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I’m running Gnome

As it turns out, I start to dislike the way the KDE project is proceeding, and I don’t refer to the Gentoo KDE project, but to the whole of KDE project.

I dislike the way KDE 4 is being developed, with a focus on eyecandy rather than on features. This is easily shown by the Oxygen style; not only it is taking up a amount of screen real estate for widgets that remind me of Keramik (and if you remember, one thing that made happy a huge amount of users was the switch from Keramik to Plastik as default style in KDE 3.3), but it’s also tremendously slow. And I’m sure of this, it’s not just an impression: as soon as I switch Qt to use Oxygen, it takes five seconds for Quassel to draw the list of buffers; once I use QtCurve, it takes just one second. I don’t know if this is because Enterprise is using XAA and not EXA, but it certainly doesn’t look like something that the default theme should do.

And no, I’m not expected to use a computer that has less than an year, with a hyper-strength gaming videocard to be able to use KDE.

But this is just one of the issues I have with KDE recently. There are some policies I really, really, dislike in KDE. The first is one I already mentioned quite often and it’s the move to CMake. The only “good” reason to move to CMake is to be able to build under Windows using Microsoft’s Visual C++ compiler; yet instead of just saying “we needed cmake because it’s necessary to build for Windows” I see so many devs saying “cmake is just better than everything else out there”. Bullshit.

The other policy that I dislike regards the way KDE is developed and released as a single, huge, monolithic thing. One of the things that made KDE difficult to package in Gentoo (and other source-based distributions) was the fact that by default the source has to be built in those huge amorphous packages. And if the autotools-based build system of KDE sucked so much, it was also because of that.

But even if we leave alone the way the releases are made, it’s just not possible for everything to fall into a single release cycle kind of thing. There are projects that are more mature and projects that are less. Forcing all of them in a single release cycle makes it difficult to provide timely bugfixes for the mature projects, and makes it impossible for the not-so-mature projects to be tested incrementally. The last straw I could bear to see because of this stupid way of releasing, was knowing that Konversation in KDE 4 will probably lose the IRC-over-SSL support because KSSL was removed from the base libraries.

And now KDE 4.1 is on the verge of release, and Kopete still segfaults once you connect to Jabber. Yet when I tried (multiple times) to gather information about the possible cause in (so I could at least try to debug it myself), I had no feedback at all; maybe it’s because I run Gentoo, although the same happens on (K)Ubuntu. Yeah not the kind of people I like to deal with.

I’m not saying that I think Gnome is perfect for policies and other things. I dislike the fact that it’s always more Linux-/Solaris-centric than cross-platform centric; but I think KDE4 was a set back for that too, for what I read. And their release method does look a lot more sane.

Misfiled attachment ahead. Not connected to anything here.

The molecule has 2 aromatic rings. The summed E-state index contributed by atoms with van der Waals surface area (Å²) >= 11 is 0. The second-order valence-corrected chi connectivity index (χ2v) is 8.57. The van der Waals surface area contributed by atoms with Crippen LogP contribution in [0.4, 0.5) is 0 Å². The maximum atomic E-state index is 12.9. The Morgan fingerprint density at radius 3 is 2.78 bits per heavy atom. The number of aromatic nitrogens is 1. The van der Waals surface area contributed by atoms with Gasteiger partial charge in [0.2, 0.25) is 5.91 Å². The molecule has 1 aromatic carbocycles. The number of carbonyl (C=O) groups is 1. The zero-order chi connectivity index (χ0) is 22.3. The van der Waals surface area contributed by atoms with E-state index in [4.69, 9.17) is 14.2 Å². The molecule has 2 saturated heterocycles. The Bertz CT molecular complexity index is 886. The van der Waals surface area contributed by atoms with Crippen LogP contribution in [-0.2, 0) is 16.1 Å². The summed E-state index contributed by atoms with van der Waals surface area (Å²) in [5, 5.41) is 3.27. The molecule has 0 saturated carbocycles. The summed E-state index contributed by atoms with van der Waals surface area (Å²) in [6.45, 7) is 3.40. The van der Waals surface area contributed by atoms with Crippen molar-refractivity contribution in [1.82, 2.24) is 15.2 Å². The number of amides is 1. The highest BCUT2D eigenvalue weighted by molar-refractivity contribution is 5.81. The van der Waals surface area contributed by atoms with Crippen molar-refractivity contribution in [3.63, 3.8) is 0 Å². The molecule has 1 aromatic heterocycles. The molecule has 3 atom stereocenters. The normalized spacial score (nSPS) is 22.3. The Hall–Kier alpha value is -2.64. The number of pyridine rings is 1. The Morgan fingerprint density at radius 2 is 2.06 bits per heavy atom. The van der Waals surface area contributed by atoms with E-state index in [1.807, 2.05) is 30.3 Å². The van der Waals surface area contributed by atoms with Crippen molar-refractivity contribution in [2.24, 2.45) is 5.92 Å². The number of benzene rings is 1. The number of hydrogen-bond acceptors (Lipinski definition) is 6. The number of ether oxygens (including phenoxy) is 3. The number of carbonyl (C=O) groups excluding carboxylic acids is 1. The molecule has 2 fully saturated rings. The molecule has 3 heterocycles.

I started using Linux with KDE 2. I moved to Gnome once KDE 3 was being taken care of. I came back to KDE just a bit before 3.3 release. Now I’m going to try Gnome for a while, and if I like it, I’ll think more than twice before going back to KDE. Yeah sure I liked KDE 3 better than I liked Gnome before that, but it’s just not feasible that I have to switch DE every time they want to make a new release.

Besides, since I last used it, Gnome seems much more mature and nicer to deal with.

Comments 29
  1. I have to admit to some dissatisfaction myself with the KDE 4 development process, but GNOME is even worse in many ways. As I think Linus Torvalds has pointed out, GNOME is designed to make it difficult for the average user to customize his desktop. There’s a “we know better than you what your desktop should be like” attitude that makes be shudder. Unfortunately, I think KDE 4 reflects some of this attitude, too. Or rather, I think the design of Plasma has this attitude.The rest of KDE 4 has a lot of promise (for instance, I really like where Solid is going). Decibel, Phonon, and Telepathy are going to be really cool technologies. Akonadi and Nepomuk have already added all sorts of great new features to the desktop. It’s just Plasma that frustrates me. Instead of focusing on stablity and performance, the developers just seem to keep adding eye candy.As for Cmake, my impression was that source-based distros would benefit from the fact that it can cache configuration data. I know that with distcc and ccache enabled, running an emerge -e world on my cluster of Athlon-tbirds spends more time running ./configure than it does doing any compilation of the split ebuilds.

  2. And also GNOME takes less time to compile, though I never built KDE on Gentoo GNU/Linux, but I think that is going to be time consuming and *cpu* intensive, as KDE is written in C++ .

  3. You may want to try Xfce if you want to cut out the bull of other desktop environments.The downside is that you don’t get quite so many integrated packages installed by default. Gnome and KDE are similar in that they wrap up a lot of packages together. Still, as Xfce is gtk-based, you can still get the gtk/gnome-based apps you need and expect all of ’em to work nicely.Personally, I like that Xfce is more minimal. It gives me a good foundation for building the desktop I want, rather than the package set upstream thinks I want.